Recently and supposedly temporarily, the amount of annual rent increase for rent controlled apartments has been figured by adding 2% to the inflation (CPI) rate.  Through the power of compounding, that added 2% is killing rent control. 
---  Will you protect tenants by supporting the elimination of the added 2%?

Me:  I would support eliminating the 2% as I would eliminate all rent control regulation now existing, the remnant of Nixon's wage and price controls, and seek other solutions.

Presently, many landlord petitions and voluntary agreements allow housing providers to effectively remove their apartments from rent control. 
---  Will you protect tenants by supporting the elimination of these loopholes?

Me:  Small investors who buy smaller multi-unit buildings are leaving D.C. and selling their buildings to people who convert them to condos or tear them down and build luxury high rises.  They do this because they no longer want to deal with rent control and the D.C. government generally.  In some cases, they simply abandon properties.  We must remove government from the housing market, including getting rid of the absolute prohibition on building tall buildings, to increase the supply of housing.

When rent control was enacted in DC in 1975, all non-exempt rental apartments were subject to rent control protection.  The laws have not been updated to include buildings constructed after that time, so now more and more apartments lack the protection.
---  Will you protect tenants by supporting the phasing-in of rent control to apartment buildings constructed after 1975 (thereby starting to restore the original intent of the law to apply rent control broadly to existing apartments)?

Me:  Rent control laws and other such interventions do not protect tenants, since they reduce the housing supply and ultimately drive rents up.  Imagine what would happen if we mandated that no one could buy a loaf of bread priced at over a nickel.  A funny story I heard once when at a Thanksgiving dinner at the Van Ness North cooperative.  Another guest lived in the rental apartment next door, that is between the Van Ness North, which is a co-op, and the Van Ness East, a condo.  She told me long ago, before the housing boom, the tenants in her building had started to buy their building and make it another co-op.  Self-described "Tenant's Right's" activists persuaded them not to do so, since it would "reduce the supply of rental housing."  And there sat my dinner partner year's later, still at the mercy of a landlord.  Whatever solutions can be engineered cannot be ones that reduce the supply of housing and prevent people from home ownership.

The Mayor's Summit designated the lack of affordable housing as DC's number one problem.  But on the City Council, housing concerns have been divided among committees and swallowed up by economic development.  The word, "Housing," was even removed from the name of the council committee, Economic Development and Housing.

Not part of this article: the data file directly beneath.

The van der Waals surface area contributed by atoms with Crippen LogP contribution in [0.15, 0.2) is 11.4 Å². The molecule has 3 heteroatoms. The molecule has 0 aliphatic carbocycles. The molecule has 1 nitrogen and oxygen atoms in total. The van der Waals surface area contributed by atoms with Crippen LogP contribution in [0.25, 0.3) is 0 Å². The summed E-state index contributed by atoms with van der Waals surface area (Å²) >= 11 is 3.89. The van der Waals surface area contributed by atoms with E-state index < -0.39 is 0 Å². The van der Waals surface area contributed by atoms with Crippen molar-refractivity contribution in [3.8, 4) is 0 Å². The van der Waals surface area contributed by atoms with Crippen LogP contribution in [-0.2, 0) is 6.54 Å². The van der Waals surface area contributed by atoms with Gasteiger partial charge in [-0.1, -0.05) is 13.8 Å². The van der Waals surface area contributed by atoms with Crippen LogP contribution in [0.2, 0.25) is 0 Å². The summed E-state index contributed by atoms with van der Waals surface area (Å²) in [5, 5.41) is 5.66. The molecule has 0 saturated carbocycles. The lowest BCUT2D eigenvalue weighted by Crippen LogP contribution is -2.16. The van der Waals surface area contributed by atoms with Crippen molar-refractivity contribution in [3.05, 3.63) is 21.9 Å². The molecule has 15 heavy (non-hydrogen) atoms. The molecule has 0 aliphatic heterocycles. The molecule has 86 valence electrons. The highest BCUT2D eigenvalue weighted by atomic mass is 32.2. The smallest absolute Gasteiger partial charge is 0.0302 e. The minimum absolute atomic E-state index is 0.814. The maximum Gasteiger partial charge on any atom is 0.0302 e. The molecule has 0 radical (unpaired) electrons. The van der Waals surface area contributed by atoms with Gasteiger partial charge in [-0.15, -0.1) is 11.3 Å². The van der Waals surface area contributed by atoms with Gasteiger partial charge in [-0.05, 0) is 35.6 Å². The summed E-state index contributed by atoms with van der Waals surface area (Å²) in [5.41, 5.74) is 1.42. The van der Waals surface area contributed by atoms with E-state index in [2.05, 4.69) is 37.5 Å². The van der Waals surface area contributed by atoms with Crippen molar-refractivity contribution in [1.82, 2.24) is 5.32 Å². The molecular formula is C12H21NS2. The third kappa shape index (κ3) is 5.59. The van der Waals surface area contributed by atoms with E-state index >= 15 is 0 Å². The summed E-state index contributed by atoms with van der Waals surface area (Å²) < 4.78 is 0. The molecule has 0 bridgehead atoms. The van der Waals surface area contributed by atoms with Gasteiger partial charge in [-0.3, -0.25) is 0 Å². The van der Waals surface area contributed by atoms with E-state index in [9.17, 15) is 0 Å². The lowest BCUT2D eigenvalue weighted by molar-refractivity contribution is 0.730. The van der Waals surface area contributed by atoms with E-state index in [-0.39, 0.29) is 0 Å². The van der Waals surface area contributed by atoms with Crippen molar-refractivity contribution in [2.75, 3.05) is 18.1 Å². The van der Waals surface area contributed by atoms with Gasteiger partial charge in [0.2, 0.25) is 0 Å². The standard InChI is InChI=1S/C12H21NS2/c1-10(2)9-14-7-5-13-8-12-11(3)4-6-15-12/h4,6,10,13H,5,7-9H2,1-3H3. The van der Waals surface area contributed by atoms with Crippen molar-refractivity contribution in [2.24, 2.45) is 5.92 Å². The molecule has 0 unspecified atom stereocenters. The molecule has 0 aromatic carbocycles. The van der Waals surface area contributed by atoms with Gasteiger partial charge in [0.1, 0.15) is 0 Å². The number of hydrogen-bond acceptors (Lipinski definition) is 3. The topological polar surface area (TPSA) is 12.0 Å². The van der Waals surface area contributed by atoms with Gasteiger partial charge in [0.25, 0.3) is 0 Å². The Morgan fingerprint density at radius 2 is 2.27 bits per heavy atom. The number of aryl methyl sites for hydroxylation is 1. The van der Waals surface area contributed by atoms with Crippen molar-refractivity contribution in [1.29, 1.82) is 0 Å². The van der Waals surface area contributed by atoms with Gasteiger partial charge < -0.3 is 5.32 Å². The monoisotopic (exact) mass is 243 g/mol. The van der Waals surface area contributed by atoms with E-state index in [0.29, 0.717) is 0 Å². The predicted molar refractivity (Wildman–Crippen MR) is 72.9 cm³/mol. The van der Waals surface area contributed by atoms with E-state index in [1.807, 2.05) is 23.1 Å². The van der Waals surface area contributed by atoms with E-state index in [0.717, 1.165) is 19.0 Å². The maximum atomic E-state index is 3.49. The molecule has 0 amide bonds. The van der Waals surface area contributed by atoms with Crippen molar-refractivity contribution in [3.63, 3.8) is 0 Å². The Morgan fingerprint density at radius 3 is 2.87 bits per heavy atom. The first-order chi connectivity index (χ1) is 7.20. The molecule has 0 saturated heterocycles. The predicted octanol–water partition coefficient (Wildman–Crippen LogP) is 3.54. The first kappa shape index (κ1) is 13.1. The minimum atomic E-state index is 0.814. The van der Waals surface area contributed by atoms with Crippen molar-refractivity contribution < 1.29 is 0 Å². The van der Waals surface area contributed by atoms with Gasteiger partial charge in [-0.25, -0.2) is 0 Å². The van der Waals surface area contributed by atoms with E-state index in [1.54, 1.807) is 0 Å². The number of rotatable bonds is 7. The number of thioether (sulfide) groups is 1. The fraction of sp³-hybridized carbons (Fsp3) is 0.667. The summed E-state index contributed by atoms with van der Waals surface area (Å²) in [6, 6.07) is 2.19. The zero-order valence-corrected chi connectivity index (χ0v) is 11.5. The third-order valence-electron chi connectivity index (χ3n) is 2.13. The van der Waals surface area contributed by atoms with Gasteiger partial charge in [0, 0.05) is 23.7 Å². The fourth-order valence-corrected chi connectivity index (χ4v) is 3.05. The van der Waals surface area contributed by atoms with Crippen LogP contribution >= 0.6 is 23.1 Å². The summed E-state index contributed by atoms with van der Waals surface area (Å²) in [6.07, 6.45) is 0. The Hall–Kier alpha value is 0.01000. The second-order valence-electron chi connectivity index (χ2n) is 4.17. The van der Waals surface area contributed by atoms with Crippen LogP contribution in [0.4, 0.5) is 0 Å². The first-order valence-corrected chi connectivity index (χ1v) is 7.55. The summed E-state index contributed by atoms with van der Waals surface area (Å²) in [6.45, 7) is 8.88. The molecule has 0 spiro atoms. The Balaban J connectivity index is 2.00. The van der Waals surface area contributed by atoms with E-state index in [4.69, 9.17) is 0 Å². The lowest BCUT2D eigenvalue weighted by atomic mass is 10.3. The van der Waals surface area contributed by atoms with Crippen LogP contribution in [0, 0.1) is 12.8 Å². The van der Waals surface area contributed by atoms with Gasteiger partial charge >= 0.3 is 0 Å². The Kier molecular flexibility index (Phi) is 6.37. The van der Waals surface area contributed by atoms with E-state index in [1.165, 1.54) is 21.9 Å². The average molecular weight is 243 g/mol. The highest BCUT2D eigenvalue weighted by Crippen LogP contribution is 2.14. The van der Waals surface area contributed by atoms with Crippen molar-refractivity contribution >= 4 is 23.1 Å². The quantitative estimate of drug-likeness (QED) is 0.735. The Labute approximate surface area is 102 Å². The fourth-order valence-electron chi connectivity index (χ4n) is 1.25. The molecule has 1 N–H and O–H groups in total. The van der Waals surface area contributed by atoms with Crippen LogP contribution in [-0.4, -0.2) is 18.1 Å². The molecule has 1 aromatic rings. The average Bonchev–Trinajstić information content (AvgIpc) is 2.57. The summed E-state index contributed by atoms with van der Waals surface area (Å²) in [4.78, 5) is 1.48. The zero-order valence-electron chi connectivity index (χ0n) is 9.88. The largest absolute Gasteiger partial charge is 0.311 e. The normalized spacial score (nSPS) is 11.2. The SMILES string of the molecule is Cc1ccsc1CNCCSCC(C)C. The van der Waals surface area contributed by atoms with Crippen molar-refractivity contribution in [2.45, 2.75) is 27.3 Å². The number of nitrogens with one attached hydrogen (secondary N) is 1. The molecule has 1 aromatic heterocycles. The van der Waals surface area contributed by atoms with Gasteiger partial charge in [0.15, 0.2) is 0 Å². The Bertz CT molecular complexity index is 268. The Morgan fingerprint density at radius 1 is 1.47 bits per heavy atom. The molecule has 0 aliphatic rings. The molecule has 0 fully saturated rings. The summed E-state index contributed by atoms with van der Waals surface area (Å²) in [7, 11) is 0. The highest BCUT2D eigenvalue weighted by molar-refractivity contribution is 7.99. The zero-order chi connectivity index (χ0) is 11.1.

---  Will you protect tenants by supporting the establishment of a DC Council Standing Committee solely focused on Housing, so that the lack of affordable housing will receive the attention it deserves?

Me:  I pledge to eliminate and cut D.C. government agencies and not to create new ones.  No other candidates will do that. I will happily eliminate agencies that prevent people from building more housing.

Saturday, March 15, 2014

Disability Forum

I didn't attend the Disability Forum and it seems most candidates did not.  In my case I had been previously invited to two other political events that day that both were heavy with a libertarian base.

It seems a number of candidates also did not answer the questionnaire on disability issues, which I did do.

I will be happy to meet with the disability group to learn about their concerns, or attend their general election forum.

Here is their questionnaire, my answers, and some other candidates answers:










1. What would you do to make Washington DC a more disability-friendly city?
Muriel Bowser
I am pleased that Washington, DC has already made many accommodations for residents with disabilities, especially in the realm of mobility issues and the streetscape. There is always more that we can do, however.


Jack Evans
As Mayor, I will work to develop a comprehensive plan for those living with disabilities. With 1 in 5 Americans living with a disability, it is vital that family, friends, and advocates collectively work to provide and access resources to live in the District. Persons living with various disabilities face a 33.4% unemployment rate compared to 8% for those without disabilities. People with disabilities are also disproportionately behind in access to higher education, housing opportunities, and trail in average household income.
I will collaborate with stakeholders such as the Department of Disability Services, Project ACTION!, D.C. Advocacy Partners, the American Association of People with Disabilities, and Disabled Veterans of America to make D.C. accessible and convenient to every resident, especially for those living with disabilities. I will aggressively address housing issues for people with disabilities, close the affordability gap for residents relying on Supplemental Security Income (SSI) and ensure units across our city offer specific features and technologies accommodating to people with disabilities.
Vincent Gray
In order to make the District of Columbia more disability-friendly, I would encourage universal design in new construction. By designing for the lifespan of our residents, we make the city accessible not only to people with disabilities, but also age-friendly.
I also commit to working with the DC Council to establish and pass “Visitability” legislation, requiring zero step entry into homes and an accessible ½ bathroom on the ground floor, to apply to newly constructed single-family homes and town or row homes.